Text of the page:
A Philadelphia attorney representing a trucking agency and a commercial
driver embroiled in a vehicle accident case brought by a central Pennsylvania couple has moved to transfer the litigation out of state court and into a federal venue.
Attorney Jay Barry Harris, of the Philadelphia law firm Fineman Krekstein & Harris, filed a removal notice at the federal courthouse in Harrisburg this week seeking to have a U.S. District Court judge take up jurisdiction in a case brought by Nedal Morad and her husband, Ashraf Musleh.
The couple is suing Old Dominion Freight Line Inc. and driver Michael Maxwell over a Sept. 1, 2011, accident along Interstate 81.
The lawsuit, filed earlier this month by Harrisburg attorney Matthew L. Owens, says that Morad was driving along the highway near mile marker 57.2 when Maxwell, of Waco, Texas, rear-ended the woman’s vehicle, causing the plaintiff to sustain serious back injuries.
Morad claims she suffered both cervical and lumbar spine injuries that required medical treatment and physical therapy.
The plaintiff alleges she incurred medical expenses to treat her injuries, and that she suffered from mental anxiety and nervousness as a result of the crash.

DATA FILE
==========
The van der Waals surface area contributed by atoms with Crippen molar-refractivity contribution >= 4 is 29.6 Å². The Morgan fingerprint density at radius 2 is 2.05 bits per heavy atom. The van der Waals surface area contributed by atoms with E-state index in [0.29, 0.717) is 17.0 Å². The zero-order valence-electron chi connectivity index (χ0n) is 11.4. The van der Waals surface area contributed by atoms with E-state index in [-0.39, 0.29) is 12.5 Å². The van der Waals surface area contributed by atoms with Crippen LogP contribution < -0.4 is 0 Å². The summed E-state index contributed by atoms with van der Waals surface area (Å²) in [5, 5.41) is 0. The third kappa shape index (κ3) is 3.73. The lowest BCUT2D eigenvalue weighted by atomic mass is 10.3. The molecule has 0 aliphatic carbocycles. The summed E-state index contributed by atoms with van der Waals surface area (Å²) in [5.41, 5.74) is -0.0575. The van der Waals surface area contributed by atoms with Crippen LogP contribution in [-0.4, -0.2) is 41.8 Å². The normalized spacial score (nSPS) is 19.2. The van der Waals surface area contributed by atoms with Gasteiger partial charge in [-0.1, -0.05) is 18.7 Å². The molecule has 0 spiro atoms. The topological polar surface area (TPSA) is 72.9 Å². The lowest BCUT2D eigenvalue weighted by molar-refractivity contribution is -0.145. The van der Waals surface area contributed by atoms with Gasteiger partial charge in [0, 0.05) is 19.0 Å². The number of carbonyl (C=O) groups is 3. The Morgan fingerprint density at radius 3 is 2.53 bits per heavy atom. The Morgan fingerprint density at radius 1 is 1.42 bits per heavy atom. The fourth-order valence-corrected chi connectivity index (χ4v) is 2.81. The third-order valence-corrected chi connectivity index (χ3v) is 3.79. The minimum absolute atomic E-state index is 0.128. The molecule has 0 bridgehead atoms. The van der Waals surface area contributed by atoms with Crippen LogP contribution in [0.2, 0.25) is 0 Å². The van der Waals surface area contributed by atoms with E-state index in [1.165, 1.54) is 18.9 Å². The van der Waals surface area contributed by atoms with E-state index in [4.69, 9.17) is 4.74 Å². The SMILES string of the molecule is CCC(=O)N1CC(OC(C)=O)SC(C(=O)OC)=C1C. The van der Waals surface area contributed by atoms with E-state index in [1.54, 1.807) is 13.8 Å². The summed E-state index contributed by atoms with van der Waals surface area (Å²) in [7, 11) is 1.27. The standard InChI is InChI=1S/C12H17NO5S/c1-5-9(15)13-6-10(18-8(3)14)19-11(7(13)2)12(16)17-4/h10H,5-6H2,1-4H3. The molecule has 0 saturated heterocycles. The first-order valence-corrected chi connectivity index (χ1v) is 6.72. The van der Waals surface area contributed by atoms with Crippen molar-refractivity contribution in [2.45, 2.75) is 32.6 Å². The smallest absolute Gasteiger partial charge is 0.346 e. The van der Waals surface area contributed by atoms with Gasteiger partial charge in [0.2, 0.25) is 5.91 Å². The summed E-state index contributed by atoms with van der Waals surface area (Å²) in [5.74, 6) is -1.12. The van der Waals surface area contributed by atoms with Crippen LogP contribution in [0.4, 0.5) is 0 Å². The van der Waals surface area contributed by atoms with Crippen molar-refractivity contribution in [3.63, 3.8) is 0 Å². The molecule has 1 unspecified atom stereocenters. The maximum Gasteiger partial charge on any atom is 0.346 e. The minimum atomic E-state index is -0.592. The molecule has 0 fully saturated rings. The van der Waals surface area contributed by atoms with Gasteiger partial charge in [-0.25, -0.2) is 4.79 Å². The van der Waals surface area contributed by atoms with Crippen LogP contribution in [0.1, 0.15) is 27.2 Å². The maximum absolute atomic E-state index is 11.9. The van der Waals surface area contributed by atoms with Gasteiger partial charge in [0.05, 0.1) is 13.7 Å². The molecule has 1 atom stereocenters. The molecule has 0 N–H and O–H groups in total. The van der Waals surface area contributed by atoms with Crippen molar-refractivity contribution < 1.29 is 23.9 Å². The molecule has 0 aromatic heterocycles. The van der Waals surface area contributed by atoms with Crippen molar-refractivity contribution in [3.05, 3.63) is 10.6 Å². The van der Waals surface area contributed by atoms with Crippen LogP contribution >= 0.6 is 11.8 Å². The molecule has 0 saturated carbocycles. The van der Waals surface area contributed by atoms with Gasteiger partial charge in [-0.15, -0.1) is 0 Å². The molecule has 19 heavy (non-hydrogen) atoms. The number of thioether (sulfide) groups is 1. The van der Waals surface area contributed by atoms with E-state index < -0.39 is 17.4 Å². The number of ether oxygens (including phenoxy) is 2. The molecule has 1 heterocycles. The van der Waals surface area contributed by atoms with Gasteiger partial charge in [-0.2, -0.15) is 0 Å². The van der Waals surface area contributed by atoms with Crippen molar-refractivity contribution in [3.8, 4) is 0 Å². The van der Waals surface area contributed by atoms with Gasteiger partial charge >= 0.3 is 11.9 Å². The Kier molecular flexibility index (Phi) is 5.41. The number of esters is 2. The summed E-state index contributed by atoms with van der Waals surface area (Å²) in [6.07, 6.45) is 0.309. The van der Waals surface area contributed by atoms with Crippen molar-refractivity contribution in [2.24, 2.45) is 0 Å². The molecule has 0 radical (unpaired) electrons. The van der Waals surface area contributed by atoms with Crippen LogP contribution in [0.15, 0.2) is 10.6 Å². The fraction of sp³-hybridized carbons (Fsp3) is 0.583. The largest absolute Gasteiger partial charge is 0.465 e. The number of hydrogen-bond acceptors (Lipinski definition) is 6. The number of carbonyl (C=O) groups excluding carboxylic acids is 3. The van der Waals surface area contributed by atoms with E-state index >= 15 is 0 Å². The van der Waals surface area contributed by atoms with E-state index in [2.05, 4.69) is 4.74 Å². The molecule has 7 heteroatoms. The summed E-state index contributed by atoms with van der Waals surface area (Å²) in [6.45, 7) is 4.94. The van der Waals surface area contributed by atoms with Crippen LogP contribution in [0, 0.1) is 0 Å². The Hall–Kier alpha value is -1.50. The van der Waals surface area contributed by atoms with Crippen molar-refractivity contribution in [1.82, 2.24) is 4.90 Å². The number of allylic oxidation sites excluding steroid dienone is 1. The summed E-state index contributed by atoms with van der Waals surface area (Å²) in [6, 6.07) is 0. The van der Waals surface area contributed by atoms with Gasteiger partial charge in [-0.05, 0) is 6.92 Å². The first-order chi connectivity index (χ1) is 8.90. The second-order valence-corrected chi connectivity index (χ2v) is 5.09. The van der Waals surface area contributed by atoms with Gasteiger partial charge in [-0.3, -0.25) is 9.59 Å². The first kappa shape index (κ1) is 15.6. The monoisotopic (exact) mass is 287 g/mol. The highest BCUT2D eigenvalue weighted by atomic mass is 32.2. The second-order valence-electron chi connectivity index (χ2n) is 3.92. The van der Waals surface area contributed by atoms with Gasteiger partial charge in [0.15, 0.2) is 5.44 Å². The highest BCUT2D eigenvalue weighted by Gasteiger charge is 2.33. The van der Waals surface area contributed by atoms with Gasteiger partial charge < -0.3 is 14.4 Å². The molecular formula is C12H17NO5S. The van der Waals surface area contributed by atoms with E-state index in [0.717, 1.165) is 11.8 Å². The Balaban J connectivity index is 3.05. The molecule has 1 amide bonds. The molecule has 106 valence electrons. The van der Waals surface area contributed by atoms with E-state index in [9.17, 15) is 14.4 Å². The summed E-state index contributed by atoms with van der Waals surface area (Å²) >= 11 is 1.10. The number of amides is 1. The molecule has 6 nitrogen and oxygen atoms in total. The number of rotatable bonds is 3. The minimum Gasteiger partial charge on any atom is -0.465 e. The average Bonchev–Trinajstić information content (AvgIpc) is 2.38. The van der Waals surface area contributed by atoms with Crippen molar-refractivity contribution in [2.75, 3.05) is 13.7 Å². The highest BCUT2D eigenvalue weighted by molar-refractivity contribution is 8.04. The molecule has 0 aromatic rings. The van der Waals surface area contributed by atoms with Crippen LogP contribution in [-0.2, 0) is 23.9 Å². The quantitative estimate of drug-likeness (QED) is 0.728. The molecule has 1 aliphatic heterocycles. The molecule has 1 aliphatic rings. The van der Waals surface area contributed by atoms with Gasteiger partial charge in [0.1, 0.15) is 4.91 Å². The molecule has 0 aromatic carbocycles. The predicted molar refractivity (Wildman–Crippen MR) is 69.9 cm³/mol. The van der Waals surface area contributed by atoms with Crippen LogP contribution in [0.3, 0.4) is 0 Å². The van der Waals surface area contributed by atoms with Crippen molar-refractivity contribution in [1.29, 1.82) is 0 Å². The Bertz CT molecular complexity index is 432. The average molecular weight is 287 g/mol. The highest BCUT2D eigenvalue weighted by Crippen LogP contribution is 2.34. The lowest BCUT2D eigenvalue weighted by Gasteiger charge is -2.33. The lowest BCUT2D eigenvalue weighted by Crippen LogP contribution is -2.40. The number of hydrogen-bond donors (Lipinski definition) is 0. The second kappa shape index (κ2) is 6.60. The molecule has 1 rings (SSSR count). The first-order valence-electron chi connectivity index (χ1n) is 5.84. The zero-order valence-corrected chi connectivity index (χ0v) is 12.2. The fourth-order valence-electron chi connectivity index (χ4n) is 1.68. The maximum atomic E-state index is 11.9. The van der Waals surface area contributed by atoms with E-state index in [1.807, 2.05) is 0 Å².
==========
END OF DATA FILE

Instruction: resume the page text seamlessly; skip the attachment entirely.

The lawsuit accuses Maxwell of failing to maintain a safe speed, failing to keep a safe following distance, failing to properly look out for other vehicles operating on the roadway, and failing to be “highly vigilant.”
Morad acted with due care and was not liable for contributory or comparative negligence, the complaint says.
Old Dominion Freight Lines, Maxwell’s employer, is vicariously liable for the accident and Morad’s injuries because Maxwell was operating the company’s vehicle at the time and was a “permissive driver in the course and scope of his employment at the time the accident occurred.”
Old Dominion stands accused of failing to properly train drivers, failing to monitor drivers’ behavior and driving habits, failing to properly screen and hire drivers, and failing to adhere to and comply with general state and local vehicle operating ordinances.
The plaintiffs seek damages for pain and suffering; past and future embarrassment, humiliation and mental anxiety; past and future incidental costs; loss of life’s enjoyment and pleasures; earnings losses; and for Morad’s limited range of motion.
In his removal notice, defense attorney Harris wrote that the matter belongs in the federal court system because the action is between citizens of different states.
Harris also maintains that despite the plaintiffs’ contention that the damages will hover around $50,000, the reality is that damages would likely exceed $75,000, which would trigger U.S. District Court oversight.
The federal case number is 1:13-cv-03008-SHR.